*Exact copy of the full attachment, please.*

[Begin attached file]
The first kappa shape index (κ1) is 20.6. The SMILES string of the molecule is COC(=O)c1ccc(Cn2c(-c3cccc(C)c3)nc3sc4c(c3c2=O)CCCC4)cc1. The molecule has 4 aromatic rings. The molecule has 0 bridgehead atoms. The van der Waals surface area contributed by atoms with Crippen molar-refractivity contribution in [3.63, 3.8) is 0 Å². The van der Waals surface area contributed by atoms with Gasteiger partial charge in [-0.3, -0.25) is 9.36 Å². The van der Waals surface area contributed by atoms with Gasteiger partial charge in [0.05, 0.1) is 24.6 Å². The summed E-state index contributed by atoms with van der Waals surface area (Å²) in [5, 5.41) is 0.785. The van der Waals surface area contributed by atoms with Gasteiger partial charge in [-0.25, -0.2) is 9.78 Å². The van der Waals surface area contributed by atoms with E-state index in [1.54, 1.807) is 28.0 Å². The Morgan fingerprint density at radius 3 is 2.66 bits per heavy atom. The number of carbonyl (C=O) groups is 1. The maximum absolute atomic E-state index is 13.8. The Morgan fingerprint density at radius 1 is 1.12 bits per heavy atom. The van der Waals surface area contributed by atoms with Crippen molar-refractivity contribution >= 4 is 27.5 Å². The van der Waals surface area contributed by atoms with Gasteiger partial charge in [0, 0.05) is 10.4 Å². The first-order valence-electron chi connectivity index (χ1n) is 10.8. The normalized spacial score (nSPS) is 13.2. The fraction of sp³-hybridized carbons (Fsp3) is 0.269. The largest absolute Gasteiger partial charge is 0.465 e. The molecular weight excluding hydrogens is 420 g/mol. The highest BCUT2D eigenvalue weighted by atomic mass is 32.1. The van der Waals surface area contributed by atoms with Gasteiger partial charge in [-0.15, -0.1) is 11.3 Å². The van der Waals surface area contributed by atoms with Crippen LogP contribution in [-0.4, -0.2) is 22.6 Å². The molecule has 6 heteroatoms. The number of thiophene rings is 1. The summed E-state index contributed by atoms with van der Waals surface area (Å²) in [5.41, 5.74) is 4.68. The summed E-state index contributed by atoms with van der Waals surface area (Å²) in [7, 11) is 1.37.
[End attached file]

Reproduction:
The first kappa shape index (κ1) is 20.6. The SMILES string of the molecule is COC(=O)c1ccc(Cn2c(-c3cccc(C)c3)nc3sc4c(c3c2=O)CCCC4)cc1. The molecule has 4 aromatic rings. The molecule has 0 bridgehead atoms. The van der Waals surface area contributed by atoms with Crippen molar-refractivity contribution in [3.63, 3.8) is 0 Å². The van der Waals surface area contributed by atoms with Gasteiger partial charge in [-0.3, -0.25) is 9.36 Å². The van der Waals surface area contributed by atoms with Gasteiger partial charge in [0.05, 0.1) is 24.6 Å². The summed E-state index contributed by atoms with van der Waals surface area (Å²) in [5, 5.41) is 0.785. The van der Waals surface area contributed by atoms with Gasteiger partial charge in [-0.25, -0.2) is 9.78 Å². The van der Waals surface area contributed by atoms with E-state index in [1.54, 1.807) is 28.0 Å². The Morgan fingerprint density at radius 3 is 2.66 bits per heavy atom. The number of carbonyl (C=O) groups is 1. The maximum absolute atomic E-state index is 13.8. The Morgan fingerprint density at radius 1 is 1.12 bits per heavy atom. The van der Waals surface area contributed by atoms with Crippen molar-refractivity contribution >= 4 is 27.5 Å². The van der Waals surface area contributed by atoms with Gasteiger partial charge in [0, 0.05) is 10.4 Å². The first-order valence-electron chi connectivity index (χ1n) is 10.8. The normalized spacial score (nSPS) is 13.2. The fraction of sp³-hybridized carbons (Fsp3) is 0.269. The largest absolute Gasteiger partial charge is 0.465 e. The molecular weight excluding hydrogens is 420 g/mol. The highest BCUT2D eigenvalue weighted by atomic mass is 32.1. The van der Waals surface area contributed by atoms with Gasteiger partial charge in [-0.15, -0.1) is 11.3 Å². The van der Waals surface area contributed by atoms with Crippen LogP contribution in [-0.4, -0.2) is 22.6 Å². The molecule has 6 heteroatoms. The number of thiophene rings is 1. The summed E-state index contributed by atoms with van der Waals surface area (Å²) in [5.41, 5.74) is 4.68. The summed E-state index contributed by atoms with van der Waals surface area (Å²) in [7, 11) is 1.37.